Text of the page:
Saturday, 17 September 2016

Initial response on Devonwall from Government Minister Chris Skidmore

I have today received a response from Chris Skidmore MP, Minister for the Constitution, to a representation I sent to him in August about the Boundary Review. I had formally requested that he make an amendment to the Parliamentary Voting System and Constituencies Act to safeguard Cornwall's territorial integrity. I made specific reference to the importance of the Framework Convention for the Protection of National Minorities.

Sadly, but not unsurprisingly, the reply is less than helpful and he ignores the significance of the FCPNM. The text of the letter is as follows:

"The Government is committed to fair and equal representation for voters, and updating the historical constituency boundaries will make sure that everyone's vote carries more equal value. Under the Parliamentary Voting System and Constituencies Act 2011, which was agreed in the last Parliament, all constituencies are to be within 95 per cent to 105% of a single United Kingdom electoral quota, with the exception of four island constituencies - two in Scotland (Orkney and Shetland, and Na h-Eileanan an Iar) and two in England (Isle of Wight). I am aware that it has been argued that other geographical areas should be treated as a special case and be included in the list of protected areas. However, this matter was debated at length by Parliament in its consideration of the legislation. The Government does not believe it should now seek to change the rules that the Boundary Commissions must apply when proposing new constituency boundaries.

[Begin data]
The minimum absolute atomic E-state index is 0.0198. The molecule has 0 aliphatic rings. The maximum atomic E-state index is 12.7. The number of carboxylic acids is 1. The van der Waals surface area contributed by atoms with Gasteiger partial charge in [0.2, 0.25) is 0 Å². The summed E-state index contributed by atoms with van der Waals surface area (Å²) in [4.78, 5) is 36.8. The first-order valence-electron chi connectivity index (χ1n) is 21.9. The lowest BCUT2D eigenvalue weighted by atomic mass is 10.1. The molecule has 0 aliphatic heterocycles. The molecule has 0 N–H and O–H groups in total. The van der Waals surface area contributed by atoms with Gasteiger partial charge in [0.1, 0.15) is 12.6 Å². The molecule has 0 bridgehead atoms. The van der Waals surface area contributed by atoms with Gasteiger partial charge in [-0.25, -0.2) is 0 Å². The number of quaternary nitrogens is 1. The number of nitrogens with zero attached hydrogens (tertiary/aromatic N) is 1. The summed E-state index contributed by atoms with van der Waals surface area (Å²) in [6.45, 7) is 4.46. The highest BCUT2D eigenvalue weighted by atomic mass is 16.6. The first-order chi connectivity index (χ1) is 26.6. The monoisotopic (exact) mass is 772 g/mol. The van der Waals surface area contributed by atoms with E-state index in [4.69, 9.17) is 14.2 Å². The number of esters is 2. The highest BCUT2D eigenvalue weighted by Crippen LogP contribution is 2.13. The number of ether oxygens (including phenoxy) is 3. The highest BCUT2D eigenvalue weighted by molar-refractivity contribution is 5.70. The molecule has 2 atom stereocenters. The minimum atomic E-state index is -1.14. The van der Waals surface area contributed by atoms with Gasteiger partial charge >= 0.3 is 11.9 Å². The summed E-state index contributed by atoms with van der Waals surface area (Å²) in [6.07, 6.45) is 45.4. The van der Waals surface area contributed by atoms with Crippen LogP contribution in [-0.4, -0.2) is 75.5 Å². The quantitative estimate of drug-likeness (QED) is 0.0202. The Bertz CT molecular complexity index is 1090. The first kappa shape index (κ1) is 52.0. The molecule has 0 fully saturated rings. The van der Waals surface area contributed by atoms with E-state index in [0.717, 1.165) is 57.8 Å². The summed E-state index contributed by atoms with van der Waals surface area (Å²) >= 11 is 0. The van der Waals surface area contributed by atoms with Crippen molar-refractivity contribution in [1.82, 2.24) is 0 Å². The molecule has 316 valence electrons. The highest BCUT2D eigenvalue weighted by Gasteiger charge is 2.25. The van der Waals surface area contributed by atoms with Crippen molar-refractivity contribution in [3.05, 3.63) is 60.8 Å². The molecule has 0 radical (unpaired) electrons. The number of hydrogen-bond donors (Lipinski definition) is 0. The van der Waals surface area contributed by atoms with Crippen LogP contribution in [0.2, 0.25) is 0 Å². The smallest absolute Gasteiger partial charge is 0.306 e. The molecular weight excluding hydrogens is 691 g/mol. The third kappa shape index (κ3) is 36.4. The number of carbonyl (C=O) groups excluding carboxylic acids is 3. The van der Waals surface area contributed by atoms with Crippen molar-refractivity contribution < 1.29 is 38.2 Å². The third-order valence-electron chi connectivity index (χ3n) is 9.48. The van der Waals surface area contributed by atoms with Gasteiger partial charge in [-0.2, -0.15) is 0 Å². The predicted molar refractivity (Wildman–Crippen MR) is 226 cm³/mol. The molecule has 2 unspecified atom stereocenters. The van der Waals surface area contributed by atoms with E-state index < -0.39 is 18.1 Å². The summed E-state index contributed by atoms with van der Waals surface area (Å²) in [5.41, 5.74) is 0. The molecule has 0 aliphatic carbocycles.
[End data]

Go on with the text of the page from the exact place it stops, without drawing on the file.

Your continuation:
"I note that you have explained that Cornwall has now been included in the Framework for the Protection of National Minorities (sic). However, the Government considers that equality and fairness must be the overriding principles when the Commissions carry out boundary reviews. For something as important as the right to choose the Government of the day, it is important that votes carry a more equal weight across the country. For this to be the case between, as well as within constituencies, each must contain an approximately equal number of electors.

"The current boundary review should, therefore, take its course in line with the legislation agreed by Parliament. It is for the independent Boundary Commissions to make recommendations, weighing the factors in legislation. The Boundary Commission for England has published its initial proposals for the new parliamentary constituencies and there is now a public consultation on them, which will provide an opportunity for representations to be submitted on the proposed boundaries."

I will be writing a response over the weekend, which I will also post on this blog.

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